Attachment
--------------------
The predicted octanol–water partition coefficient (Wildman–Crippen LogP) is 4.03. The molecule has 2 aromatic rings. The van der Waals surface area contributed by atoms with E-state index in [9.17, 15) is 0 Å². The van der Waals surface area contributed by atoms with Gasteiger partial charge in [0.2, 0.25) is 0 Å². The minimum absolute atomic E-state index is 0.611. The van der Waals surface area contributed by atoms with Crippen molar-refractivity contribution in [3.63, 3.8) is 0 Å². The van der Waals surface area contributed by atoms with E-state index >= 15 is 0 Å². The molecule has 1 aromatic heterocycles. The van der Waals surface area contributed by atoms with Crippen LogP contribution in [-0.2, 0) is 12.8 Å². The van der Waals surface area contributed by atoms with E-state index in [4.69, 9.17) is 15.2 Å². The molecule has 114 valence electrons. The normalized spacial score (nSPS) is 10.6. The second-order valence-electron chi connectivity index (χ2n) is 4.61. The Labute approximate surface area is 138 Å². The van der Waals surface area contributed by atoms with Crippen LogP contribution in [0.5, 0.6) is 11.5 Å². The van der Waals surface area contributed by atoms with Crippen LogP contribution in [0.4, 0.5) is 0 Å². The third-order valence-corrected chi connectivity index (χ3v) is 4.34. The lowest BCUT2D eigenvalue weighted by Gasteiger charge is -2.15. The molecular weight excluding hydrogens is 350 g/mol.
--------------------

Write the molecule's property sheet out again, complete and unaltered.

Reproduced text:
The predicted octanol–water partition coefficient (Wildman–Crippen LogP) is 4.03. The molecule has 2 aromatic rings. The van der Waals surface area contributed by atoms with E-state index in [9.17, 15) is 0 Å². The van der Waals surface area contributed by atoms with Gasteiger partial charge in [0.2, 0.25) is 0 Å². The minimum absolute atomic E-state index is 0.611. The van der Waals surface area contributed by atoms with Crippen molar-refractivity contribution in [3.63, 3.8) is 0 Å². The van der Waals surface area contributed by atoms with E-state index >= 15 is 0 Å². The molecule has 1 aromatic heterocycles. The van der Waals surface area contributed by atoms with Crippen LogP contribution in [-0.2, 0) is 12.8 Å². The van der Waals surface area contributed by atoms with E-state index in [4.69, 9.17) is 15.2 Å². The molecule has 114 valence electrons. The normalized spacial score (nSPS) is 10.6. The second-order valence-electron chi connectivity index (χ2n) is 4.61. The Labute approximate surface area is 138 Å². The van der Waals surface area contributed by atoms with Crippen LogP contribution in [0.5, 0.6) is 11.5 Å². The van der Waals surface area contributed by atoms with Crippen LogP contribution in [0.4, 0.5) is 0 Å². The third-order valence-corrected chi connectivity index (χ3v) is 4.34. The lowest BCUT2D eigenvalue weighted by Gasteiger charge is -2.15. The molecular weight excluding hydrogens is 350 g/mol.